DES MOINES, Iowa – Democratic presidential candidate John Kerry (search) promises to stand up for hard-working people against an "economy of special privilege" as he fine tunes the arguments he'll take to voters before next week's Iowa caucuses (search).
"To me this is a matter of principle," the Massachusetts senator said in remarks prepared for delivery Wednesday. "Democrats should stand up for everyday Americans who work hard, hope for the future and face extraordinary challenges everyday."
In the speech, Kerry criticizes President Bush for policies that he says favor the wealthy and powerful. And he pulls together previously announced proposals — ranging from new protections for pensions, restrictions on lobbyists and setting limits on executive pay — into a single package framing his candidacy.
Kerry's campaign billed the speech at a college in Davenport as defining his candidacy in the run-up to Monday's caucuses, considered tight and volatile. Most polls have shown former Vermont Gov. Howard Dean (search) and Missouri Rep. Dick Gephardt (search) bunched together tightly atop the field of Democratic contenders, with Kerry and North Carolina Sen. John Edwards (search) fighting for third place.
Virtually all surveys have shown a large number of undecided voters, with an even larger group willing to change their mind in the closing days, lending a sense of uncertainty to the race.
Kerry was using his speech to sound a populist theme, and underscore his core campaign theme that his history as a Vietnam War hero gives him credibility to challenge Bush in a campaign thought likely to center around issues of national security.
At the heart of the package is a disagreement Kerry and others have waged with Gephardt and Dean over taxes, with critics arguing that both rivals favor increases in middle-class taxes by proposing to repeal Bush's tax cuts.
"While we must repeal the Bush tax cut for the wealthy, I will fight — and I ask you to join me in fighting against — proposals to increase taxes on the middle class," Kerry said in the remarks, which were obtained by The Associated Press. "I disagree with those in my own party who are so mad at George Bush that they want to take it out on working families in Iowa by raising their taxes an average of $2,000 a year."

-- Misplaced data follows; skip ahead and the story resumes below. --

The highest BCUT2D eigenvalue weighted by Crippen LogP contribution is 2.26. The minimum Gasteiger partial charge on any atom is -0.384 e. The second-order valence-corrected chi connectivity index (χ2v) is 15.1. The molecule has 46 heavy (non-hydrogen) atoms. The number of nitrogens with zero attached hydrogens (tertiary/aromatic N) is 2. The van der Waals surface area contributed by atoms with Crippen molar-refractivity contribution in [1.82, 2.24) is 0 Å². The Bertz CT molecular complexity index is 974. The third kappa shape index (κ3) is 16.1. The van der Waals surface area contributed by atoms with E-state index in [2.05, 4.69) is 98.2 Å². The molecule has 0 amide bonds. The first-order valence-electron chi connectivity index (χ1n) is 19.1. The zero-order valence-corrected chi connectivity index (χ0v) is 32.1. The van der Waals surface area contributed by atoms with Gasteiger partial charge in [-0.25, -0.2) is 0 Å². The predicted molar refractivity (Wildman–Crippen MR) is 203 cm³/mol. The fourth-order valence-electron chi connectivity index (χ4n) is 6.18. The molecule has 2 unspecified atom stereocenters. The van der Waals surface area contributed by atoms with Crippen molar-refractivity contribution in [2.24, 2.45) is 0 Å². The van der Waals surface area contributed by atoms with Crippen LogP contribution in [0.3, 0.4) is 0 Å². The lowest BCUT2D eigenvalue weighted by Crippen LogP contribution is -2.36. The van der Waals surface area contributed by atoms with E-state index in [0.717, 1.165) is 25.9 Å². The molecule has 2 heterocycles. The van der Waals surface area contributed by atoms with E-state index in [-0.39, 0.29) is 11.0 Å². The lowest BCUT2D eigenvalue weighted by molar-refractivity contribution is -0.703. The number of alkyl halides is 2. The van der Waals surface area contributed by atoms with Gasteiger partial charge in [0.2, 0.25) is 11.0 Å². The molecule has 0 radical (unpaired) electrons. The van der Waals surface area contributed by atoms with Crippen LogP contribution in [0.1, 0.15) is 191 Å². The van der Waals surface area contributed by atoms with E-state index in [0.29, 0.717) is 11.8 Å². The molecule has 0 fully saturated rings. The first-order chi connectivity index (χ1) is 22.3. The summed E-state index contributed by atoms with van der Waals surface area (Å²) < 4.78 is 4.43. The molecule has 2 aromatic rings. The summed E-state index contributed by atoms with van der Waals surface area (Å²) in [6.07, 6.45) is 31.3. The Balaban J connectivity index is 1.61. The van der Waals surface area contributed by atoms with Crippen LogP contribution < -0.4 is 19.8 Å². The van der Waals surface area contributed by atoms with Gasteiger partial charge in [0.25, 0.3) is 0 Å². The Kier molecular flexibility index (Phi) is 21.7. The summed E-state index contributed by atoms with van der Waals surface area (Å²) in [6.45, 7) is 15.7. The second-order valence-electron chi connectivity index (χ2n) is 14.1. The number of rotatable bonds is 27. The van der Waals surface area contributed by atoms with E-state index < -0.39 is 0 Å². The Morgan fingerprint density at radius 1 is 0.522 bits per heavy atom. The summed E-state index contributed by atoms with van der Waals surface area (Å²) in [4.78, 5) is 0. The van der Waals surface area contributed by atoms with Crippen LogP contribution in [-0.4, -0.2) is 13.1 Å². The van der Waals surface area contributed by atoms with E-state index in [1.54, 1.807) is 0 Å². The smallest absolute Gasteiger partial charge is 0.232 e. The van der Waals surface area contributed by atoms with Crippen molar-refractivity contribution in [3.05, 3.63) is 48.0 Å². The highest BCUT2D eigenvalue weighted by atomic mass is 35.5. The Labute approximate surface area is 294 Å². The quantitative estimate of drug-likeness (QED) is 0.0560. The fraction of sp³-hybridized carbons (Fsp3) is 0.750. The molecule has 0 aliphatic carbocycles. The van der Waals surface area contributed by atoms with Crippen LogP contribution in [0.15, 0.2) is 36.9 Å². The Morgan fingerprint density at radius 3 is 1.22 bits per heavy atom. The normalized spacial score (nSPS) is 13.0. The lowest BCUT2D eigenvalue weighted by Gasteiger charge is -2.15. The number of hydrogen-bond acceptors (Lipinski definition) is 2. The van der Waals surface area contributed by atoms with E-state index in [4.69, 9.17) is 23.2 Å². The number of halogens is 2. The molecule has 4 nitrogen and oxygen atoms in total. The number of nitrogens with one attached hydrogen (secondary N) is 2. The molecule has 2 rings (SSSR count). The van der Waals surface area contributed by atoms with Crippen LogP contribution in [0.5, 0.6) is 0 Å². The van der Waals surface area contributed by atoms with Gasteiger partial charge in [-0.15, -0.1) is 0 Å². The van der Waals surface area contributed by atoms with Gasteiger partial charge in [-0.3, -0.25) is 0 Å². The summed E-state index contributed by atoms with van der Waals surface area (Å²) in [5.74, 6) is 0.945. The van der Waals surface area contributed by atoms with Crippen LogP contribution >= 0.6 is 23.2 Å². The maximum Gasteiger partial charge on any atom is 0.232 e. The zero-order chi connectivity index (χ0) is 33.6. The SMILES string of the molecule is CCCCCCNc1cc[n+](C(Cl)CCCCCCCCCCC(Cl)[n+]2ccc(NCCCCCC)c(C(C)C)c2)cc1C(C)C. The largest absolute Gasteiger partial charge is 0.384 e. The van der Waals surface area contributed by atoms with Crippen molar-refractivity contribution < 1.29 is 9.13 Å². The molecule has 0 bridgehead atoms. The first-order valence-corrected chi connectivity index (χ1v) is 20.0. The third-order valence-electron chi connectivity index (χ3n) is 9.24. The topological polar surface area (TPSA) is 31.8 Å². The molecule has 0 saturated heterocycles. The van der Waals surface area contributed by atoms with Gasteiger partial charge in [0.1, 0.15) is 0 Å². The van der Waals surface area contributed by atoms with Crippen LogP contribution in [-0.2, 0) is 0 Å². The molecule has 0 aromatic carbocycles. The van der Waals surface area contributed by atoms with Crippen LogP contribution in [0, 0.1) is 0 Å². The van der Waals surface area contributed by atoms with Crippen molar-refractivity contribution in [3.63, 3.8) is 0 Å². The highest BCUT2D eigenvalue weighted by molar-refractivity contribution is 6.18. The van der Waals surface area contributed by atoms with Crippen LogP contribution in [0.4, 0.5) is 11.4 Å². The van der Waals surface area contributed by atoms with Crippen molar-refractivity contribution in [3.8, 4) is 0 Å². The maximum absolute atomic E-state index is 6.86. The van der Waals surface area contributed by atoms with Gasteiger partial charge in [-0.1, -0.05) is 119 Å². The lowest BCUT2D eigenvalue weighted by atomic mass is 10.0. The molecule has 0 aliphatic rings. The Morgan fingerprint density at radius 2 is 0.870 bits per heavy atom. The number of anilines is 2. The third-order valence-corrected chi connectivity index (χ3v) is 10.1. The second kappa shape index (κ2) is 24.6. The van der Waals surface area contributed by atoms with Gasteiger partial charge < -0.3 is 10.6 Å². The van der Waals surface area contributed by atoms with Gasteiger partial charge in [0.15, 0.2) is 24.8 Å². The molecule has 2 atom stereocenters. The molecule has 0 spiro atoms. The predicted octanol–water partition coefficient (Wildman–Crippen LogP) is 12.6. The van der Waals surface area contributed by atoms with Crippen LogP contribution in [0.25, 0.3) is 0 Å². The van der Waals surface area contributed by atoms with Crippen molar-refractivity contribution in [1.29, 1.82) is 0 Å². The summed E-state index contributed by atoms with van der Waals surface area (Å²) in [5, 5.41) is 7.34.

That's a particular swipe at Dean, who critics say runs a campaign fueled by anger. "I ask you to vote for answers not anger," Kerry says.
At issue are differences among the Democratic rivals over tax cuts Bush pushed through Congress. Virtually all the Democrats argue that portions of the tax cut — particularly for the wealthy — should be eliminated, with the money being used for programs like expanding health care.
Dean and Gephardt go further, arguing for ending all the tax cuts, including portions that mainly benefit middle-class taxpayers such as a child care tax credit. Dean argues that it's urgent to begin balancing the federal budget and he seeks a health care expansion, all financed by repealing the tax cuts. Gephardt also calls for eliminating the tax cut, and using the money to pay for his universal health care plan.
In his speech, Kerry says working Americans deserve "a government on their side that knows when to take sides."
"We need leadership and resolve to take on the special interests here at home and the experience and the judgment to lead America in a dangerous world in a perilous time," Kerry said.